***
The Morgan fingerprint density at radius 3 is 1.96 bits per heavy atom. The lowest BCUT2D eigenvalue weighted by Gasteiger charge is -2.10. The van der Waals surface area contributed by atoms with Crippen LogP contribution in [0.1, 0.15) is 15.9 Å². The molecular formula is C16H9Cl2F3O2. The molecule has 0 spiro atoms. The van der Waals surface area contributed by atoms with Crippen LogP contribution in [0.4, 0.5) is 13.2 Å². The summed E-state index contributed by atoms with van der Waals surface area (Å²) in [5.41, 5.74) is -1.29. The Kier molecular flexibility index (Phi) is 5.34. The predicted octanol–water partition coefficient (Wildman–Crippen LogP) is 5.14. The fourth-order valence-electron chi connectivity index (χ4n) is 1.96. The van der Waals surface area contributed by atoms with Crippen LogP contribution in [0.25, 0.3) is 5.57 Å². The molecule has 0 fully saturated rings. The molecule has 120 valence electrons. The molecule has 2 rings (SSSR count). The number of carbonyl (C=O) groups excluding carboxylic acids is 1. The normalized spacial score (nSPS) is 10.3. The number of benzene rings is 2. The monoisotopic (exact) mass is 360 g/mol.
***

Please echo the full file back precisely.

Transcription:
The Morgan fingerprint density at radius 3 is 1.96 bits per heavy atom. The lowest BCUT2D eigenvalue weighted by Gasteiger charge is -2.10. The van der Waals surface area contributed by atoms with Crippen LogP contribution in [0.1, 0.15) is 15.9 Å². The molecular formula is C16H9Cl2F3O2. The molecule has 0 spiro atoms. The van der Waals surface area contributed by atoms with Crippen LogP contribution in [0.4, 0.5) is 13.2 Å². The summed E-state index contributed by atoms with van der Waals surface area (Å²) in [5.41, 5.74) is -1.29. The Kier molecular flexibility index (Phi) is 5.34. The predicted octanol–water partition coefficient (Wildman–Crippen LogP) is 5.14. The fourth-order valence-electron chi connectivity index (χ4n) is 1.96. The van der Waals surface area contributed by atoms with Crippen LogP contribution in [0.25, 0.3) is 5.57 Å². The molecule has 0 fully saturated rings. The molecule has 120 valence electrons. The molecule has 2 rings (SSSR count). The number of carbonyl (C=O) groups excluding carboxylic acids is 1. The normalized spacial score (nSPS) is 10.3. The number of benzene rings is 2. The monoisotopic (exact) mass is 360 g/mol.